Economics at your fingertips  


Stefan Szymanski

Scottish Journal of Political Economy, 2007, vol. 54, issue 3, 355-373

Abstract: This paper considers the relevance of the Coase Theorem to the analysis of sports leagues. It is widely believed that there exists an ideal competitive balance between teams in a sporting contest, and that without competitive restraints to redistribute resources championships will be too unbalanced. The paper reviews the empirical evidence on this issue to date, and then examines a model where the outcome may be either too little or too much competitive balance. Empirical evidence from English football suggests that the bias is likely to be in favour of too much competitive balance. The implications for European football in general and the Champions League in particular are then discussed.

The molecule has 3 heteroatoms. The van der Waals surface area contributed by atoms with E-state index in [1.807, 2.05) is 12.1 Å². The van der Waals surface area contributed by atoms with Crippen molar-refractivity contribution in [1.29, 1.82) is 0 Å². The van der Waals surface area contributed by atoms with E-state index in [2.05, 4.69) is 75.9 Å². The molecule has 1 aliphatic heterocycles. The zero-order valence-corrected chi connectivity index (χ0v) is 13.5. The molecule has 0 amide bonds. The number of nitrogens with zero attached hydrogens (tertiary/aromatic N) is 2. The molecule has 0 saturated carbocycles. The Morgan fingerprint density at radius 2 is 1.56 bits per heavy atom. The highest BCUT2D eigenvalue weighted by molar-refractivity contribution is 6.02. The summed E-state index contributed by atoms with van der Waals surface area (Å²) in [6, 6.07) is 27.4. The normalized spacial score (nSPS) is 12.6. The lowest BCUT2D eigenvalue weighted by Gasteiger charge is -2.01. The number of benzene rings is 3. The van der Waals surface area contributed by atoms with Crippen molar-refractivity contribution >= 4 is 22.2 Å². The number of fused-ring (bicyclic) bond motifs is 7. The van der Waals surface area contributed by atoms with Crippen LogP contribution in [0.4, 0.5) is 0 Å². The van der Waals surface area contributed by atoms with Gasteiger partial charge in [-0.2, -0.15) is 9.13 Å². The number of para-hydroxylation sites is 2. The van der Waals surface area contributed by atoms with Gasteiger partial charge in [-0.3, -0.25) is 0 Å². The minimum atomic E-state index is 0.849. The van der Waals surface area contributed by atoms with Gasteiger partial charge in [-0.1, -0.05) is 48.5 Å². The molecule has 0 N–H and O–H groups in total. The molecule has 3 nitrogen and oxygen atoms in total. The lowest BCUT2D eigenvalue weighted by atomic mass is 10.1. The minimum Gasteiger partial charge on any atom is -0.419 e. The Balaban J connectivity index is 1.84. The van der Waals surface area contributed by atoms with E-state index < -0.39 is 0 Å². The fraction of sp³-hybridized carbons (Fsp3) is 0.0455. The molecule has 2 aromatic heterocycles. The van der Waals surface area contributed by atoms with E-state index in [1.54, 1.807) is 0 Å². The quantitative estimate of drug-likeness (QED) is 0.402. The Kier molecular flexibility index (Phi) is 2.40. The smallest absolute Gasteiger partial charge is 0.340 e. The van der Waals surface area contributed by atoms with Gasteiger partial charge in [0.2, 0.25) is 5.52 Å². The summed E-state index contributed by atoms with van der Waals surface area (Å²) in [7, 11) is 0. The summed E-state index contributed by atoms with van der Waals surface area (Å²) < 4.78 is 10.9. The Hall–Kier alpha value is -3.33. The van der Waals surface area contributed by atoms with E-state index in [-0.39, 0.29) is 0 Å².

Date: 2007
References: View references in EconPapers View complete reference list from CitEc
Citations: View citations in EconPapers (22)

Downloads: (external link)

Related works:
Chapter: The Champions League and the Coase Theorem (2010)
Working Paper: The Champions League and the Coase Theorem (2006) Downloads
This item may be available elsewhere in EconPapers: Search for items with the same title.

Export reference: BibTeX RIS (EndNote, ProCite, RefMan) HTML/Text

Persistent link:

Ordering information: This journal article can be ordered from
http://www.blackwell ... bs.asp?ref=0036-9292

Access Statistics for this article

Scottish Journal of Political Economy is currently edited by Tim Barmby, Andrew Hughes-Hallett and Campbell Leith

More articles in Scottish Journal of Political Economy from Scottish Economic Society Contact information at EDIRC.
Bibliographic data for series maintained by Wiley-Blackwell Digital Licensing () and Christopher F. Baum ().

Page updated 2024-07-01
Handle: RePEc:bla:scotjp:v:54:y:2007:i:3:p:355-373